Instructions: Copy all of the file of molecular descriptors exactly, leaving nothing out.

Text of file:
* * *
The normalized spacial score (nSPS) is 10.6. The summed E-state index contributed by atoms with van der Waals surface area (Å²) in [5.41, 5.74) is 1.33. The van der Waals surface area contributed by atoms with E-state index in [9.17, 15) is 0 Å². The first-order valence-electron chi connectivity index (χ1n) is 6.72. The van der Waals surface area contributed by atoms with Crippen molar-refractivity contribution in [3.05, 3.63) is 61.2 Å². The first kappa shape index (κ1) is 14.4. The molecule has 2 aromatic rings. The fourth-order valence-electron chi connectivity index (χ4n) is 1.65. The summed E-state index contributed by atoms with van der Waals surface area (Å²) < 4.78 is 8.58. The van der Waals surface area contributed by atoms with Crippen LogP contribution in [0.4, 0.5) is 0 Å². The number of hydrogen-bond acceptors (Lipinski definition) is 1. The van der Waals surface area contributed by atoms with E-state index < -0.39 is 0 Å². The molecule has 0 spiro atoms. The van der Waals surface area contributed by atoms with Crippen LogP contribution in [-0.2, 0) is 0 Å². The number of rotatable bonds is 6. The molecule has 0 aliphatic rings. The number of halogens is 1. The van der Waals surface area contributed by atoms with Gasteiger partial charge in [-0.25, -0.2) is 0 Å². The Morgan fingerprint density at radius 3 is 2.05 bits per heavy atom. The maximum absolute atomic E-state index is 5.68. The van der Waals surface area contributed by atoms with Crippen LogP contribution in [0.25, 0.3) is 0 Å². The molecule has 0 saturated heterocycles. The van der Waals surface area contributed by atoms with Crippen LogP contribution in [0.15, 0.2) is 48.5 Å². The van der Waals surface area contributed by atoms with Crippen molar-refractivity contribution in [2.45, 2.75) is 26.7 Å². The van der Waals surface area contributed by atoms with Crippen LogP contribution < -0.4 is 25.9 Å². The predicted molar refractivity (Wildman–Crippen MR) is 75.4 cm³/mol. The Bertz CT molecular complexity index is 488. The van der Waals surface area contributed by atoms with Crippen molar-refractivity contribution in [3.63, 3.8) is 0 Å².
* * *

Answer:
The normalized spacial score (nSPS) is 10.6. The summed E-state index contributed by atoms with van der Waals surface area (Å²) in [5.41, 5.74) is 1.33. The van der Waals surface area contributed by atoms with E-state index in [9.17, 15) is 0 Å². The first-order valence-electron chi connectivity index (χ1n) is 6.72. The van der Waals surface area contributed by atoms with Crippen molar-refractivity contribution in [3.05, 3.63) is 61.2 Å². The first kappa shape index (κ1) is 14.4. The molecule has 2 aromatic rings. The fourth-order valence-electron chi connectivity index (χ4n) is 1.65. The summed E-state index contributed by atoms with van der Waals surface area (Å²) < 4.78 is 8.58. The van der Waals surface area contributed by atoms with Crippen LogP contribution in [0.4, 0.5) is 0 Å². The number of hydrogen-bond acceptors (Lipinski definition) is 1. The van der Waals surface area contributed by atoms with E-state index < -0.39 is 0 Å². The molecule has 0 spiro atoms. The van der Waals surface area contributed by atoms with Crippen LogP contribution in [-0.2, 0) is 0 Å². The number of rotatable bonds is 6. The molecule has 0 aliphatic rings. The number of halogens is 1. The van der Waals surface area contributed by atoms with Gasteiger partial charge in [-0.25, -0.2) is 0 Å². The Morgan fingerprint density at radius 3 is 2.05 bits per heavy atom. The maximum absolute atomic E-state index is 5.68. The van der Waals surface area contributed by atoms with Crippen LogP contribution in [0.25, 0.3) is 0 Å². The molecule has 0 saturated heterocycles. The van der Waals surface area contributed by atoms with Crippen LogP contribution in [0.15, 0.2) is 48.5 Å². The van der Waals surface area contributed by atoms with Crippen molar-refractivity contribution in [2.45, 2.75) is 26.7 Å². The van der Waals surface area contributed by atoms with Crippen LogP contribution < -0.4 is 25.9 Å². The predicted molar refractivity (Wildman–Crippen MR) is 75.4 cm³/mol. The Bertz CT molecular complexity index is 488. The van der Waals surface area contributed by atoms with Crippen molar-refractivity contribution in [3.63, 3.8) is 0 Å².